By Peter Roff, Thomas Jefferson Street blog
The proponents of healthcare reform claim costs will spiral out of control if the government fails to fundamentally change the nature of the American system. They are quick to point, for example, that the United States spends more per capita and more as a percentage of GDP on healthcare than any other nation. And that these expenditures are, for the most powerful economy in the world, somehow unsustainable unless something is done to, in the words of White House Office of Management and Budget Director Peter Orszag, "bend the cost curve."
President Obama said much the same thing in his joint address to Congress, in which he pledged he would not sign a healthcare bill that added to the deficit. Which is part of the reason—the other is to reduce the total advertised cost of healthcare reform—that Senate Democrats tried to move a piece of legislation that would freeze the automatic cuts in the reimbursements made to doctors and hospitals under Medicare. With that provision included, as I wrote Wednesday, a healthcare reform bill that also included what House Speaker Nancy Pelosi refers to as "a robust public option" would do to the spending and deficit targets what the iceberg did to the Titanic.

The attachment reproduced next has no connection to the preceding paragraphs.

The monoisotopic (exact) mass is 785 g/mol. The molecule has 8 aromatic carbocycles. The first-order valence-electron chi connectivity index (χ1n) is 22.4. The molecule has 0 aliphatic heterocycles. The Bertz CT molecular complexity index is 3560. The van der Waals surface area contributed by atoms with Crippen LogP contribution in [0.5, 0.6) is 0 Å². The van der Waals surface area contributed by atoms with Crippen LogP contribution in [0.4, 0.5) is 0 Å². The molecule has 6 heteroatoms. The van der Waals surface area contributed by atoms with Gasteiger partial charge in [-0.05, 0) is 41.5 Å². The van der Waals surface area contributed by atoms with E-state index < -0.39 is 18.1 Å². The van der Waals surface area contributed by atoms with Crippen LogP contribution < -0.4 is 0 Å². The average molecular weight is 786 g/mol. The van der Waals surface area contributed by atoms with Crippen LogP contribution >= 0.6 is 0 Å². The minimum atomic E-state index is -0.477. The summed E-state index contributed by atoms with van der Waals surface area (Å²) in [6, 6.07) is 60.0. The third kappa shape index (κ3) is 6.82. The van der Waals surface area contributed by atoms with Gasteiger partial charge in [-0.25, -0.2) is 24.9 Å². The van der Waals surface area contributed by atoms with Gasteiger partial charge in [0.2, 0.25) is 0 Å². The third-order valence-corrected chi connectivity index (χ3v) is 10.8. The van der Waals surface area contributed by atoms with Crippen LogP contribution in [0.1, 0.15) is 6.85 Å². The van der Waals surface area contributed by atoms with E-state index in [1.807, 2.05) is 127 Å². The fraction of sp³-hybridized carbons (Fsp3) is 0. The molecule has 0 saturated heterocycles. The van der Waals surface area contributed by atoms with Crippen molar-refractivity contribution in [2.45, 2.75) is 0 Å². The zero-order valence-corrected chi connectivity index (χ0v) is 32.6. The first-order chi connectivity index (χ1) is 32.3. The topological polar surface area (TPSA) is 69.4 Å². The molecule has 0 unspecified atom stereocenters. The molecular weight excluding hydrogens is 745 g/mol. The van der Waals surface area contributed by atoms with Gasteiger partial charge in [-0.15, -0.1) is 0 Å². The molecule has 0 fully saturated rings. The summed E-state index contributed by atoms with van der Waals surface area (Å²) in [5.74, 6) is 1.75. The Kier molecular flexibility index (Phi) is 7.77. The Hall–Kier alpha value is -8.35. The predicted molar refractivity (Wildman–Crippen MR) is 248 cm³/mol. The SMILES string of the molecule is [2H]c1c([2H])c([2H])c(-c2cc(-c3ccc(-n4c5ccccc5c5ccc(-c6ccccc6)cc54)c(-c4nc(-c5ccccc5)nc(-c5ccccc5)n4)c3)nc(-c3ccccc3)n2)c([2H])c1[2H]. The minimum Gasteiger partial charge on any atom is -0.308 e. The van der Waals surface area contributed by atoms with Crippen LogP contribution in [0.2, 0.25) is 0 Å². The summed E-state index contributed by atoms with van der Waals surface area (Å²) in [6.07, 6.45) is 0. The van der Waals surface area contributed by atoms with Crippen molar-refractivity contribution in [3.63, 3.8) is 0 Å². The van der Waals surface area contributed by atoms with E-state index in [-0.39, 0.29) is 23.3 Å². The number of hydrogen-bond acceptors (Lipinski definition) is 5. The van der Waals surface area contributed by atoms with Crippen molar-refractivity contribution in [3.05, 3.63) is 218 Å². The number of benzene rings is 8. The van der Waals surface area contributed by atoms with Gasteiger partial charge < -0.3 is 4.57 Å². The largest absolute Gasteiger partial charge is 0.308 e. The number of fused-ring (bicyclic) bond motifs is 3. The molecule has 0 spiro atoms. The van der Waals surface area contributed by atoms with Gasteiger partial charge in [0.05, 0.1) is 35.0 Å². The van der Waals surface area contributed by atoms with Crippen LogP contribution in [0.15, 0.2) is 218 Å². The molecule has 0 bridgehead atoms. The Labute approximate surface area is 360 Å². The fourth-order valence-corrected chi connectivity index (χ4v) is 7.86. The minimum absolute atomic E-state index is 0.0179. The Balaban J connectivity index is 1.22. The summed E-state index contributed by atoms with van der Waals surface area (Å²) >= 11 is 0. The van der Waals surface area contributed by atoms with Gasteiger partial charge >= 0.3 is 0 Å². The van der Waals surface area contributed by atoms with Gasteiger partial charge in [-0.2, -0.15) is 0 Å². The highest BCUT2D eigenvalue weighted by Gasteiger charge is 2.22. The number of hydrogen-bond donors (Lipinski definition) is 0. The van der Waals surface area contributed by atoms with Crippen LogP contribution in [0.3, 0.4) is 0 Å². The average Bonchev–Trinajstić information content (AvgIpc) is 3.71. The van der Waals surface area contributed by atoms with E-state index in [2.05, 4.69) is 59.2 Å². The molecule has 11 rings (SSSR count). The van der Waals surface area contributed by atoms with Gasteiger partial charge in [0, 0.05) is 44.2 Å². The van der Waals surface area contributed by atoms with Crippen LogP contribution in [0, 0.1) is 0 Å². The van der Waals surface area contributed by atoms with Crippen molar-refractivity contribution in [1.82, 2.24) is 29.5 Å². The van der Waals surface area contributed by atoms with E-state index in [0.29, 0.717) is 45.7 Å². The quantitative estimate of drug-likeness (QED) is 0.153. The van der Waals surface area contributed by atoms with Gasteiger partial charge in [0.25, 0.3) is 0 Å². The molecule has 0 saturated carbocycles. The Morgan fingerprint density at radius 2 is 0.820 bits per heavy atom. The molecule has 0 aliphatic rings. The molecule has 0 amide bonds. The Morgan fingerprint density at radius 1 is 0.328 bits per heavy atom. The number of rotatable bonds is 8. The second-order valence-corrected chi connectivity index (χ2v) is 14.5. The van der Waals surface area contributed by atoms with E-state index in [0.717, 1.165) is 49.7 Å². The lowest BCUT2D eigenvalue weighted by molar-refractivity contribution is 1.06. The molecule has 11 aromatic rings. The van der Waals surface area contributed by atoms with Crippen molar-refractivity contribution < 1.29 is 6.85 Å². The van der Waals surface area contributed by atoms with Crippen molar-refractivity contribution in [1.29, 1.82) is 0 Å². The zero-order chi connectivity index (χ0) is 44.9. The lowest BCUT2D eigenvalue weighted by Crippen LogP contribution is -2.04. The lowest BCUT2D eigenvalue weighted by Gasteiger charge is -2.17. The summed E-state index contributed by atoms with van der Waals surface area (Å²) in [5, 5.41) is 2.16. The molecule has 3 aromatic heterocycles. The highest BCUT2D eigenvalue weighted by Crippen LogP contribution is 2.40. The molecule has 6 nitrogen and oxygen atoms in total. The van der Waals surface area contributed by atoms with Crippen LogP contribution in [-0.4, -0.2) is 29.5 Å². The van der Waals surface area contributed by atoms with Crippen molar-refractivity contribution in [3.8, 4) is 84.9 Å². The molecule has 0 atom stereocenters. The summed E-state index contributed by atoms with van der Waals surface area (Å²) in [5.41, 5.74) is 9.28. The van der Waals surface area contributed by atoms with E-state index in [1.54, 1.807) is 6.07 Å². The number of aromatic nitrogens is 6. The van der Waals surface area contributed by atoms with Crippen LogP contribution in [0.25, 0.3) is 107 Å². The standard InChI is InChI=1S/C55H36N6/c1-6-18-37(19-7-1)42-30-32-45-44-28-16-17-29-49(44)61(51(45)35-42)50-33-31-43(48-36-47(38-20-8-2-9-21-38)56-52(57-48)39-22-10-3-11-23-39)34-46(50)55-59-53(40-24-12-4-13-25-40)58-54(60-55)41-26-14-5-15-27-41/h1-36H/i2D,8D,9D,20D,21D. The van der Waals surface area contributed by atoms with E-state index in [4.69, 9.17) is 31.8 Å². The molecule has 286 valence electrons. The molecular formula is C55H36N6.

Those who argue the government needs to play a bigger role in the healthcare marketplace often point to Canada and Europe as examples of where single-payer systems and socialized medicine allegedly help to keep costs down. But, as the Republicans on the Joint Economic Committee explain, "the annual percent change in per capita health care costs in the U.S. has not been any higher than that of other developed nations that have primarily government-run health care systems."
In fact, say the JEC Republicans, "over the past decade U.S. growth has actually been lower than the average growth in all of the nations of the Organization for Economic Cooperation and Development (OECD)... Over the past decade and a half, the U.S. has done a better job of reining in healthcare costs than the average OECD nation."
There is no evidence to suggest that government-run systems have succeeding in bending the cost curve, except for savings that have been realized through rationing. To assume, as is being argued now here in the United States, that putting the government in charge of healthcare or increasing the role it plays in the healthcare marketplace will result in costs savings is to buy a pig in a poke.